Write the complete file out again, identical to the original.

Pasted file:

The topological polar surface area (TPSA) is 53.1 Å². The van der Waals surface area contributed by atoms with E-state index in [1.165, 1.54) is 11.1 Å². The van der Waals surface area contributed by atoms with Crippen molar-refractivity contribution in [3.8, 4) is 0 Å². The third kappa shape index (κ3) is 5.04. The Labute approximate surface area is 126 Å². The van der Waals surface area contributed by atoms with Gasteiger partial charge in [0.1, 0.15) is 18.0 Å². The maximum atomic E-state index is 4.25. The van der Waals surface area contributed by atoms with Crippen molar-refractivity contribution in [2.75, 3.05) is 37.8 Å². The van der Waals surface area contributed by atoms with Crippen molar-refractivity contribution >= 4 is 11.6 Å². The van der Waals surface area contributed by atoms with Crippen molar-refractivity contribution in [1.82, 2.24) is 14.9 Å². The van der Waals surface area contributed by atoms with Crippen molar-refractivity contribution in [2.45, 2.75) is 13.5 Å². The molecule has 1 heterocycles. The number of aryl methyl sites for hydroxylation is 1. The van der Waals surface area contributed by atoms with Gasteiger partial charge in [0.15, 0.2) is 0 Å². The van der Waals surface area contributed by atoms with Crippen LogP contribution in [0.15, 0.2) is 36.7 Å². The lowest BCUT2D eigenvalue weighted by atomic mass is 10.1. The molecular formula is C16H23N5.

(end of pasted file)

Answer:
The topological polar surface area (TPSA) is 53.1 Å². The van der Waals surface area contributed by atoms with E-state index in [1.165, 1.54) is 11.1 Å². The van der Waals surface area contributed by atoms with Crippen molar-refractivity contribution in [3.8, 4) is 0 Å². The third kappa shape index (κ3) is 5.04. The Labute approximate surface area is 126 Å². The van der Waals surface area contributed by atoms with Gasteiger partial charge in [0.1, 0.15) is 18.0 Å². The maximum atomic E-state index is 4.25. The van der Waals surface area contributed by atoms with Crippen molar-refractivity contribution in [2.75, 3.05) is 37.8 Å². The van der Waals surface area contributed by atoms with Crippen molar-refractivity contribution >= 4 is 11.6 Å². The van der Waals surface area contributed by atoms with Crippen molar-refractivity contribution in [1.82, 2.24) is 14.9 Å². The van der Waals surface area contributed by atoms with Crippen molar-refractivity contribution in [2.45, 2.75) is 13.5 Å². The molecule has 1 heterocycles. The number of aryl methyl sites for hydroxylation is 1. The van der Waals surface area contributed by atoms with Gasteiger partial charge in [0.15, 0.2) is 0 Å². The van der Waals surface area contributed by atoms with Crippen LogP contribution in [0.15, 0.2) is 36.7 Å². The lowest BCUT2D eigenvalue weighted by atomic mass is 10.1. The molecular formula is C16H23N5.